Historically there were Scots living in Poland for centuries in Krakow itself and along the Vistula river, where some of my mother's ancestors also lived. Many of these Scots were eventually absorbed into the local population and left an imprint on the local genetics. We do have a few distant matches who have a name in polish which can be translated as "Scott," but we know of no such connection to them at the moment.

    C) These results are not to be taken seriously and it is very doubtful that we have any actual British or Scottish ancestors in the family.

    Anyways, I'm curious as to your thoughts and what to look into to further investigate this result. Thanks.
    I am 68,75% Polish according to my family tree and I have 7% Great Britain on FTDNA, in previous version of FTDNA I had 17% Western Europe. I do not have known Polish ancestors from West Poland and all my Polish ancestors were minority in Ukraine and majority were moved from eastern part of Poland, no idea where it comes from, probably just similiarity

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  11. #7
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    Which genetic groups has she in MyHeritage?

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     Aiden (01-20-2021)

  13. #8
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    Quote Originally Posted by Marko47 View Post
    As far as her matches are concerned, she seems to have a lot of matches with mainly Hungarian names on their trees, Czechs, Slovaks, most of all Poles, but then also Anglo type people from the US or Canada many of them with British, Scottish, and Irish type roots. I'm wondering what you guys think could be the most likely explanation for the British Isles/Celtic type results.
    How close are her closest matches from:
    Britain
    Ireland
    Norway
    Denmark
    The Netherlands
    Belgium

    In addition:
    Sweden
    Germany (North)
    France (North)

    These countries/ethnicities are closest to British/Scottish.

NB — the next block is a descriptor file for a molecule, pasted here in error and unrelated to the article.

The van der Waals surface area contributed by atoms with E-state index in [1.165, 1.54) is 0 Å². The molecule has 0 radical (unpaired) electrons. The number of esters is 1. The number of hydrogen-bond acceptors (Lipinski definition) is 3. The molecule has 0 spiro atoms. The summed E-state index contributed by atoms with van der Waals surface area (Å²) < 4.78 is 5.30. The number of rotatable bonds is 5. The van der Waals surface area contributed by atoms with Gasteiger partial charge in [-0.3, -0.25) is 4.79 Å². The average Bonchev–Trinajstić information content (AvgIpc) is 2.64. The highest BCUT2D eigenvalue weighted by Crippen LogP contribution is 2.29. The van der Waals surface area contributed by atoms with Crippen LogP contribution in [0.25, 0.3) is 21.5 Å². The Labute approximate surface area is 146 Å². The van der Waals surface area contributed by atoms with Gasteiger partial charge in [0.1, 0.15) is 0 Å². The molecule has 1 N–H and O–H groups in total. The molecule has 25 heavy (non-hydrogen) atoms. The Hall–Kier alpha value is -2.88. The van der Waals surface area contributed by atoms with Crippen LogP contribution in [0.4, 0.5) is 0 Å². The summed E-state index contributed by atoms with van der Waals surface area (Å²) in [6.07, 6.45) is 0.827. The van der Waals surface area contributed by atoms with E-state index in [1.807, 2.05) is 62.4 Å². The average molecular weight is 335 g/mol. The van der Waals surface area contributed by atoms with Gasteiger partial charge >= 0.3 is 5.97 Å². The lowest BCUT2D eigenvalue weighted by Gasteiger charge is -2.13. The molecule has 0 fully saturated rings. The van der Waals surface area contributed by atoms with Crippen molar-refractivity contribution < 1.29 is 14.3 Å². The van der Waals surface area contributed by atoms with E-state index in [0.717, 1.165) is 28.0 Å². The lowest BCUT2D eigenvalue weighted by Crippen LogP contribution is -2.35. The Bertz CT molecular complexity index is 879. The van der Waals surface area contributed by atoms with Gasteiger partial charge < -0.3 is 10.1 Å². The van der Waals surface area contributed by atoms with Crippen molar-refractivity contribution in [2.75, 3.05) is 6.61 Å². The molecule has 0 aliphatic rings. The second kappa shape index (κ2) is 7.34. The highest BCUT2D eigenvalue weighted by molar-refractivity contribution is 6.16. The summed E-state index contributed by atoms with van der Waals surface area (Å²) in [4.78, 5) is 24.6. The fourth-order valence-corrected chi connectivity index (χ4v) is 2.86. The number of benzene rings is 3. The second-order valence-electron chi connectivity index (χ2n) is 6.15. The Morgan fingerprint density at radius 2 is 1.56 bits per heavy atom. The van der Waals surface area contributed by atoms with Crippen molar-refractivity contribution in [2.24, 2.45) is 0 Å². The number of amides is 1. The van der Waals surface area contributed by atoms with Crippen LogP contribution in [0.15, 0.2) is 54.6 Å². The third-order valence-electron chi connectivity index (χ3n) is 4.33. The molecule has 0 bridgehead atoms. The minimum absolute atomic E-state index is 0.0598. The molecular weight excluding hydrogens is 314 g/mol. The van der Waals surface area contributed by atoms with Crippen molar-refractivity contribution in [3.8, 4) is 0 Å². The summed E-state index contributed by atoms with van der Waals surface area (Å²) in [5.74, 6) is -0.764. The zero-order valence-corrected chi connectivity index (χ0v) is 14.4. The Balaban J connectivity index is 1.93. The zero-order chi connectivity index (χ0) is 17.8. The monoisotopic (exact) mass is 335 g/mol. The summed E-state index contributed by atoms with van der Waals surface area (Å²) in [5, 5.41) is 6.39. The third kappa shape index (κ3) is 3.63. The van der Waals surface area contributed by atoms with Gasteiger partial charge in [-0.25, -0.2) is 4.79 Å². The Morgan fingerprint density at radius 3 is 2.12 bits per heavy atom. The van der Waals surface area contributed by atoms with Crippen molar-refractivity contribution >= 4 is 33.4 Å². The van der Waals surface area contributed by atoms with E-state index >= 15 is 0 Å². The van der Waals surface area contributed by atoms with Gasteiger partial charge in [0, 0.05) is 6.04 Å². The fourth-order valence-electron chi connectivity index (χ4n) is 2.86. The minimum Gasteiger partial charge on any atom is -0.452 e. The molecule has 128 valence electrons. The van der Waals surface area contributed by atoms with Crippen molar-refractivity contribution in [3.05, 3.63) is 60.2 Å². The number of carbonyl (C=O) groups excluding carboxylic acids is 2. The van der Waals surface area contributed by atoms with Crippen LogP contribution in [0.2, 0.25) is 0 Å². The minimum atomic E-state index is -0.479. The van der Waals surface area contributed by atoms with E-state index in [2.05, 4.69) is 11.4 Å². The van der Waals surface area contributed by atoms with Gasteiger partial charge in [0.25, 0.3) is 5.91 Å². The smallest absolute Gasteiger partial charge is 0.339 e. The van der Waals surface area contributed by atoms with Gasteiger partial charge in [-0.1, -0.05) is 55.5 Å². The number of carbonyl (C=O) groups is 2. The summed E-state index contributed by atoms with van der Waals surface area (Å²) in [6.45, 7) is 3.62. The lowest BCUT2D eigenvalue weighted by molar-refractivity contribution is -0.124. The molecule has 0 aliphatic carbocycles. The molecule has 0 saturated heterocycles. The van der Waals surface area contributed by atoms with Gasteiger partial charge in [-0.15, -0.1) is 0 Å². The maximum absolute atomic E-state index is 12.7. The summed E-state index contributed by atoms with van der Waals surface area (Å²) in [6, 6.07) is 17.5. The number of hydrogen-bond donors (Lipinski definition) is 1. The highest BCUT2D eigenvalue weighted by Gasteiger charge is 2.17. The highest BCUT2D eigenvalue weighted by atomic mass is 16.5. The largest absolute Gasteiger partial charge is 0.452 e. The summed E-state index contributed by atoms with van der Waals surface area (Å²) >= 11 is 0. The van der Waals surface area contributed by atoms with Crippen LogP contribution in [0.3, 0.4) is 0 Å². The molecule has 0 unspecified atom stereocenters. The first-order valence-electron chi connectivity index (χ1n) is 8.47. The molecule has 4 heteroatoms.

I think MyHeritage and FTDNA can be inaccurate for many people as well. I get 5% Greece and Balkans on FTDNA and 8% Greek and South Italian on MyHeritage.
    Last edited by lana6765; 01-20-2021 at 12:25 PM.
    23andme V5.9: 97.3% British and Irish, 2.3% Spanish and Portuguese, 0.2% Broadly Southern European, 0.2% Unassigned
    AncestryDNA 2020: 50% England & Northwestern Europe, 35% Ireland, 15% Scotland
    Paper trail to 1850s: County Mayo 25%, Essex 25%, London 15.625%, Hampshire/Southampton 12.5%, Lancashire/Liverpool 9.375%, Devon 6.25%, Suffolk 3.125%, County Cavan 3.125%, Gibraltar (military service)

  14. #9
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    Pretty extensively on her mother's side, but her father's side is not known as well. The maternal matches are plentiful and I can mostly distinguish them at the top. But the paternal people are harder to pinpoint and especially through the surname. I sort through a lot of the matches from the US or Canada, and the ones that have extensive trees don't usually have any Polish names on them. We had one distant match with the same surname as my maternal grandmother on Family Finder, from the same general area as our family, and unfortunately we did not match in terms of ydna. This guy was from E-V13 and our folks are from I-M257.

  15. #10
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    From Great Britain, about 95 matches in total, some of them being Polish. But a good amount are purely British with no signs of Polish ancestry. This includes the top 3 or so matches, who start off with 60 cM and go to about 48 cM and in the 40s, 30s, and 20s. There are 130 from Sweden same thing as before, a lot with extensive family names, none of which being Polish. These begin at around 53 cM and range in the 40s, 30s, 20s. The other places you listed all have some matches, but by far the biggest groups are the Swedes, people from Great Britain, and the US and Canada. The last 2 are hard to distinguish, because a lot of them have Polish ancestry, but we definitely have several on ancestry that have colonial American pedigrees with no signs of Eastern European people.